Gorleben has been a temporary dump since 1983Image: AP
April 14, 2010
Greenpeace said it had obtained partly classified documents which prove that Gorleben should not have been used as a nuclear waste site.
The environmental activist group Greenpeace said on Wednesday that it had obtained official documents, which prove that the salt mines in the German town of Gorleben should not have been used as a disposal site for nuclear waste.
"There was never a scientific selection procedure that concluded the salt mines in Gorleben would be the best choice," Greenpeace nuclear expert Mathias Edler told reporters at a press conference in Berlin. "Geological criteria for a nuclear disposal site in the salt mines played a minor role."
Greenpeace said the more than 12,000 pages of partly classified documents, which date back to the mid-1970's, are from the Lower Saxony state chancellery, environment ministry, and the Federal Institute for Geosciences and Natural Resources.
The group said it would post all of its findings, as well as all of the documents, on the Internet.
Gorleben has been used as a temporary nuclear waste repository since 1983. Last month, after a 10-year moratorium, the German Environment Ministry announced that exploration would resume to see if Gorleben is suitable as a permanent disposal site. The move was sharply criticized by the Green Party and environmentalists.
Greenpeace said the documents cited on Wednesday show that the selection of Gorleben as a disposal site was made primarily for political reasons. Greenpeace nuclear expert Mathias Edler told Deutsche Welle that the town had not been seriously considered as a site until the then-Christian Democrat premier of the state of Lower Saxony at the time, Ernst Albrecht, decided in favor of its construction.
"Albrecht appears to have based his decision solely on the promise of up to 4,000 new jobs being created in the economically depressed region around Gorleben," Edler said. "All evidence suggests that Gorleben was neither the result of a watertight scientific probe, nor was the political decision-making transparent for the general public."
One document from 1977 quotes Albrecht as saying that if the disposal site was not built in Gorleben, it would "not be built anywhere" in Lower Saxony.
Another document shows that Gorleben was added by pencil to the results of a study from the German Association for Technical Inspection in Hannover. The study had not previously considered Gorleben as a disposal site, and recommended the town of Nieby in the northern state of Schleswig-Holstein, near the border with Denmark.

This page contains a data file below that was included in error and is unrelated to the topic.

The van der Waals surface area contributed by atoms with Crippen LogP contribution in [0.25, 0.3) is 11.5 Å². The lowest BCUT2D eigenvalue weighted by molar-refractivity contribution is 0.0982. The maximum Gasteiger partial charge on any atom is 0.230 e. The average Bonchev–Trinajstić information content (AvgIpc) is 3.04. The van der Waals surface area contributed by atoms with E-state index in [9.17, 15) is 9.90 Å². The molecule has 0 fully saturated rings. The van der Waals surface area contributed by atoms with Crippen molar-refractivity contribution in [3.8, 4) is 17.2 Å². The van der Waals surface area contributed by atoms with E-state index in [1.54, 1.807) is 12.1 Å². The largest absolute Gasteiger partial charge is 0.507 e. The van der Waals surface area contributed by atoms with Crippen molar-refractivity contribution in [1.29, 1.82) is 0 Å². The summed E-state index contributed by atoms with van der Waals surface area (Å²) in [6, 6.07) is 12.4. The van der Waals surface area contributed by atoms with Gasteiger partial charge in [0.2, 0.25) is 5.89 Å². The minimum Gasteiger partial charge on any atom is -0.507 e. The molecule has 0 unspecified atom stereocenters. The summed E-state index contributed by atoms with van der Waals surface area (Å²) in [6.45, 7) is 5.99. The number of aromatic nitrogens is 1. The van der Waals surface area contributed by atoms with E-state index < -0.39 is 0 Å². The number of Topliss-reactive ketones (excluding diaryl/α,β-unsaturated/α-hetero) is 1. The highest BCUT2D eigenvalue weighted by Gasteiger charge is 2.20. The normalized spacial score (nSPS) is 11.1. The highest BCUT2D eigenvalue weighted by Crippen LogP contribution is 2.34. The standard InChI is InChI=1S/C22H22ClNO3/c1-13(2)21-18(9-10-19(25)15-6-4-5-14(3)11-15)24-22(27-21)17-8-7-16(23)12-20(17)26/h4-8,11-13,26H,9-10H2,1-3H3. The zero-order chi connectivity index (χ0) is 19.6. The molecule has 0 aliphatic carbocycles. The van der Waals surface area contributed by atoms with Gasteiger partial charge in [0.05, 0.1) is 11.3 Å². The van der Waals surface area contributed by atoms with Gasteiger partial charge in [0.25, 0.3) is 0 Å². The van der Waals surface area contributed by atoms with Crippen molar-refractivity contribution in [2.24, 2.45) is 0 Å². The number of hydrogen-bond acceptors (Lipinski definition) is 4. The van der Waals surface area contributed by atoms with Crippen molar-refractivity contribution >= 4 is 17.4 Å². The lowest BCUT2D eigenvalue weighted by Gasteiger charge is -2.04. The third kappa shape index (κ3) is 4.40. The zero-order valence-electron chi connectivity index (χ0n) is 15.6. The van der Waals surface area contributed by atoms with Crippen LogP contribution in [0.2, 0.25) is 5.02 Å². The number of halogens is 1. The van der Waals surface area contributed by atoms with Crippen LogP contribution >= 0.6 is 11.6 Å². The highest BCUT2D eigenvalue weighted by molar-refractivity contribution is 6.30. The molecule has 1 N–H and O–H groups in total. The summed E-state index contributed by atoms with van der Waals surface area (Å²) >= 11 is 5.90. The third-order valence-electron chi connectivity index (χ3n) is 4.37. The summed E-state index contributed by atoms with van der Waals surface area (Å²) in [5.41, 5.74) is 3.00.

One sign of political manipulation, according to Greenpeace, was that the discovery of a water deposit near the salt mines was deliberately omitted from another study. Ullrich Schneider, a Kiel-based geologist, told Deutsche Welle that the discovery of water should have taken Gorleben off the list of potential nuclear waste sites.
"Water in the vicinity of the salt stock poses a huge risk of corrosion of the waste containers," said Schneider. "A leak could cause nuclear brine to seep into the environment."
The allegations brought forward by Greenpeace pose a serious obstacle for the current federal government's plan to restart the exploration of Gorleben. Reinhard Grindel, a senior Christian Democrat, argued that although it was no secret that Gorleben was not an ideal site, it is still a suitable location.
"It is an undisputed fact that up until the year 2000 no-one, not even the red-green government of Chancellor (Gerhard) Schroeder called Gorleben into question," Grindel told reporters. "So it's not so important to focus on what has led to the decision, but on the fact that the site is still the only one in Germany to promise a solution to our nuclear waste problem."
A parliamentary committee is now looking into allegations that suitability studies that led to the Gorleben decision were manipulated for political reasons.